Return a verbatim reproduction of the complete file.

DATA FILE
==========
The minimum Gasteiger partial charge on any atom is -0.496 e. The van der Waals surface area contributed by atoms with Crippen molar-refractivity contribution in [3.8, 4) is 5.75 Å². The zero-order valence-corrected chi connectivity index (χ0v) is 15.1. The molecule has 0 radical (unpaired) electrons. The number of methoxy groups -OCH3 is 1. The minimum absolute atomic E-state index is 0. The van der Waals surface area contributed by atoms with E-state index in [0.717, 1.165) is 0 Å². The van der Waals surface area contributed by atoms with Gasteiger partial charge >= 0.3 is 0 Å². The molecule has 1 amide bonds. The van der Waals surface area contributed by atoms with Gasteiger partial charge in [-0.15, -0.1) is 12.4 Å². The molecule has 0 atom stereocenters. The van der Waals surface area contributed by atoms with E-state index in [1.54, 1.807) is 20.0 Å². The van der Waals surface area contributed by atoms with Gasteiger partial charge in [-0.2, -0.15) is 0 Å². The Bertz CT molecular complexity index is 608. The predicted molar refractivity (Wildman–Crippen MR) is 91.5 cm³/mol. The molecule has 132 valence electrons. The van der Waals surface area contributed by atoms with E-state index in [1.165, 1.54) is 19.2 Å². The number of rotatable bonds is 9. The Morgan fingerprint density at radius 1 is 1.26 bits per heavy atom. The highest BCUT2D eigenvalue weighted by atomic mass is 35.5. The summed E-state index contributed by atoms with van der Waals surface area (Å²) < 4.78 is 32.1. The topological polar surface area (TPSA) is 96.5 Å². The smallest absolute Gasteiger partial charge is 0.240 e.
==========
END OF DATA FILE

The minimum Gasteiger partial charge on any atom is -0.496 e. The van der Waals surface area contributed by atoms with Crippen molar-refractivity contribution in [3.8, 4) is 5.75 Å². The zero-order valence-corrected chi connectivity index (χ0v) is 15.1. The molecule has 0 radical (unpaired) electrons. The number of methoxy groups -OCH3 is 1. The minimum absolute atomic E-state index is 0. The van der Waals surface area contributed by atoms with E-state index in [0.717, 1.165) is 0 Å². The van der Waals surface area contributed by atoms with Gasteiger partial charge >= 0.3 is 0 Å². The molecule has 1 amide bonds. The van der Waals surface area contributed by atoms with Gasteiger partial charge in [-0.15, -0.1) is 12.4 Å². The molecule has 0 atom stereocenters. The van der Waals surface area contributed by atoms with E-state index in [1.54, 1.807) is 20.0 Å². The van der Waals surface area contributed by atoms with Gasteiger partial charge in [-0.2, -0.15) is 0 Å². The Bertz CT molecular complexity index is 608. The predicted molar refractivity (Wildman–Crippen MR) is 91.5 cm³/mol. The molecule has 132 valence electrons. The van der Waals surface area contributed by atoms with E-state index in [1.165, 1.54) is 19.2 Å². The number of rotatable bonds is 9. The Morgan fingerprint density at radius 1 is 1.26 bits per heavy atom. The highest BCUT2D eigenvalue weighted by atomic mass is 35.5. The summed E-state index contributed by atoms with van der Waals surface area (Å²) < 4.78 is 32.1. The topological polar surface area (TPSA) is 96.5 Å². The smallest absolute Gasteiger partial charge is 0.240 e.